A 2 × 2 factorial experimental design was used to compare growth in entire and castrated fallow bucks, implanted with zeranol at 6 and 9 months of age, or left as controls (no. = 10 per group). Growth pattern at pasture was assessed using 10-monthly growth periods from weaning (6 months) to 17 months. There were no overall castration or zeranol effects on growth rates from weaning to 17 months (P > 0·05), although there were significant interactions of zeranol and castration with time (P < 0·05). Zeranol-treated animals grew faster than the controls from 6 to 14 months, compared with the last 3 months (P < 0·05), indicating that the zeranol implants given at 6 and 9 months of age were no longer effective over the last 3 months of the experiment. The interaction between castration and time was significant (P < 0·05), whereby entire males grew relatively faster than the castrated males in both spring and the average of the winter and spring periods, whilst there was little difference in growth rates between entire and castrated males during the autumn period.
At 17 months of age all animals were slaughtered following a 16-hfast. Entire bucks were 46g/kg live weight and 56 g/kg carcass weight heavier than the castrated bucks at slaughter (P < 0·05), although there was no effect of zeranol treatment on either live or carcass weights (P > 0·05). The mean dressing proportion for deer in all groups was 0·61.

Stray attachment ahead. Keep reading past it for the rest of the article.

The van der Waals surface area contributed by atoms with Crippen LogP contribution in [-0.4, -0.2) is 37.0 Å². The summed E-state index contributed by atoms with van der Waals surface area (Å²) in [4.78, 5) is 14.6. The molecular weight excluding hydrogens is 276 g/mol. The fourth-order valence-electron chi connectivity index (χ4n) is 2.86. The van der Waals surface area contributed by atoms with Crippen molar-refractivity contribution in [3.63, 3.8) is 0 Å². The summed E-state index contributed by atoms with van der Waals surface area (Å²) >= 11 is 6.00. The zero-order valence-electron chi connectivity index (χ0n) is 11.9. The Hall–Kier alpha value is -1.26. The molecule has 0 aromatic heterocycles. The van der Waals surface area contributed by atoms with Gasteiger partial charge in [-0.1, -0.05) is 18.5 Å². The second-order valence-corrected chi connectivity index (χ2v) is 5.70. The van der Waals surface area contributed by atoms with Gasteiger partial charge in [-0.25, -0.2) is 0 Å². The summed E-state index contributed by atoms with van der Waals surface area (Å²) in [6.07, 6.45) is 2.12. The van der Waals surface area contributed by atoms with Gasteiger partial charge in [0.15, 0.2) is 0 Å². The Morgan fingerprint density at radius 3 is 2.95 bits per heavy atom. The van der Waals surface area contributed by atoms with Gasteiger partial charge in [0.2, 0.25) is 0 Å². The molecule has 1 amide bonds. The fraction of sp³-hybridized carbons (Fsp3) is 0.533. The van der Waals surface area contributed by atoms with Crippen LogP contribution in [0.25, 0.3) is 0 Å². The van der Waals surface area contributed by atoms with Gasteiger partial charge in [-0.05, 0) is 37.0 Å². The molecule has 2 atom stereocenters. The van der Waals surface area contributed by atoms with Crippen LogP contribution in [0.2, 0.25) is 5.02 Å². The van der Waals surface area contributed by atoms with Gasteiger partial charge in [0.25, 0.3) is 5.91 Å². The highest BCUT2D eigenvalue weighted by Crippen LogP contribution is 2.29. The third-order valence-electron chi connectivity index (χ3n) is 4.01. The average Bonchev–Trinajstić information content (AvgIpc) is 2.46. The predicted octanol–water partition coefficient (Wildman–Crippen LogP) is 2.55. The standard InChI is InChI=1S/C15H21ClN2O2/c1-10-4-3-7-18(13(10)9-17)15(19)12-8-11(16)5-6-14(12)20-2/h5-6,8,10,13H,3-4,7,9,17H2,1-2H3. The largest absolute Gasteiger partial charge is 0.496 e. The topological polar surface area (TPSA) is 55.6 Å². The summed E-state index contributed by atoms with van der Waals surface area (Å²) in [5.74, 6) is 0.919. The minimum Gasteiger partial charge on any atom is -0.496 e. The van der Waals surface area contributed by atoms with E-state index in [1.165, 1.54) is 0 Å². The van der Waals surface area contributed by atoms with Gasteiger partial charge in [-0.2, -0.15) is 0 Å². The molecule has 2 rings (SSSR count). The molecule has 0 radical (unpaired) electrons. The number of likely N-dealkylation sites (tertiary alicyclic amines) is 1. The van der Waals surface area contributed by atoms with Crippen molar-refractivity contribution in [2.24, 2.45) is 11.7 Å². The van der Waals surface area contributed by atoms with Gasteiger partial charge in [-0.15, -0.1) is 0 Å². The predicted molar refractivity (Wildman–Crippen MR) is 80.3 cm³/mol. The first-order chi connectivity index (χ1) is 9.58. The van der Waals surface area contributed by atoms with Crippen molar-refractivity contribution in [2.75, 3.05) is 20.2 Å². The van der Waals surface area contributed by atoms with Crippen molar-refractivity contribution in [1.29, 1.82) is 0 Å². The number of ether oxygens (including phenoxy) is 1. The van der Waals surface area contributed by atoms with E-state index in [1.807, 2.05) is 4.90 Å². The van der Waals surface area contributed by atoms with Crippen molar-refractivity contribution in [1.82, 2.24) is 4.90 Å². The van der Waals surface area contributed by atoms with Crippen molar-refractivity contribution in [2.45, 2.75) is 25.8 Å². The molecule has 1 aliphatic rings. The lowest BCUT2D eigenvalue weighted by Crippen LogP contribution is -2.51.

A subset of each treatment (no. = 5) were slaughtered and half carcasses dissected into muscle, bone and fat. When compared at the same carcass weight, both castration and treatment with zeranol significantly reduced the muscle weight and increased carcass fat weight (P < 0·05). There was no effect of either castration or zeranol treatment on the distribution of primal cuts. There were significant castration × zeranol interactions (P < 0·05) for muscle: bone and muscle: fat ratios, the entire control group having the highest muscle: bone and muscle: fat ratios.
It was concluded that there is little commercial basis for the use of the growth promotant zeranol in fallow bucks being grown for venison. Although castration resulted in lower carcass weights and muscle proportion, these disadvantages should be considered against the management advantages of easier handling and lower bruising of castrates.